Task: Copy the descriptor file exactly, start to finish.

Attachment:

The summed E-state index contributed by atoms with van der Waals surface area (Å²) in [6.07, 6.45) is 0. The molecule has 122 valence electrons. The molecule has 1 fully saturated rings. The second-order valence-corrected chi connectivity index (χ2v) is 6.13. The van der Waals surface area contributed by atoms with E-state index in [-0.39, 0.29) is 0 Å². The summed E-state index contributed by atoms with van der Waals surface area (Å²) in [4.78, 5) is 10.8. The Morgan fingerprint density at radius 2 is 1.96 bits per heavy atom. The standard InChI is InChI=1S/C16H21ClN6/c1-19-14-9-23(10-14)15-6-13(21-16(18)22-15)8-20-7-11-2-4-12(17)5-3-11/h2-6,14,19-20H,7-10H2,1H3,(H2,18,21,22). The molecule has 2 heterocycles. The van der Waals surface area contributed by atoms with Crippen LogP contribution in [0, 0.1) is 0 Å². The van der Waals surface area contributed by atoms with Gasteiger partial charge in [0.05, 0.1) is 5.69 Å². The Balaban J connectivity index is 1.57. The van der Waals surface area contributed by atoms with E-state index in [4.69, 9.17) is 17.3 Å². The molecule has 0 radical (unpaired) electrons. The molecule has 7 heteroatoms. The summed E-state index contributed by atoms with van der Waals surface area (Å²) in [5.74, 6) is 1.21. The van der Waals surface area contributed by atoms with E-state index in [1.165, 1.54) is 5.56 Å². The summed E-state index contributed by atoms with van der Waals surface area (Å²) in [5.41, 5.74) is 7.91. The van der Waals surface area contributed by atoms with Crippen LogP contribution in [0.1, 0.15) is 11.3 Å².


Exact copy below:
The summed E-state index contributed by atoms with van der Waals surface area (Å²) in [6.07, 6.45) is 0. The molecule has 122 valence electrons. The molecule has 1 fully saturated rings. The second-order valence-corrected chi connectivity index (χ2v) is 6.13. The van der Waals surface area contributed by atoms with E-state index in [-0.39, 0.29) is 0 Å². The summed E-state index contributed by atoms with van der Waals surface area (Å²) in [4.78, 5) is 10.8. The Morgan fingerprint density at radius 2 is 1.96 bits per heavy atom. The standard InChI is InChI=1S/C16H21ClN6/c1-19-14-9-23(10-14)15-6-13(21-16(18)22-15)8-20-7-11-2-4-12(17)5-3-11/h2-6,14,19-20H,7-10H2,1H3,(H2,18,21,22). The molecule has 2 heterocycles. The van der Waals surface area contributed by atoms with Crippen LogP contribution in [0, 0.1) is 0 Å². The van der Waals surface area contributed by atoms with Gasteiger partial charge in [0.05, 0.1) is 5.69 Å². The Balaban J connectivity index is 1.57. The van der Waals surface area contributed by atoms with E-state index in [4.69, 9.17) is 17.3 Å². The molecule has 0 radical (unpaired) electrons. The molecule has 7 heteroatoms. The summed E-state index contributed by atoms with van der Waals surface area (Å²) in [5.74, 6) is 1.21. The van der Waals surface area contributed by atoms with E-state index in [1.165, 1.54) is 5.56 Å². The summed E-state index contributed by atoms with van der Waals surface area (Å²) in [5.41, 5.74) is 7.91. The van der Waals surface area contributed by atoms with Crippen LogP contribution in [0.1, 0.15) is 11.3 Å².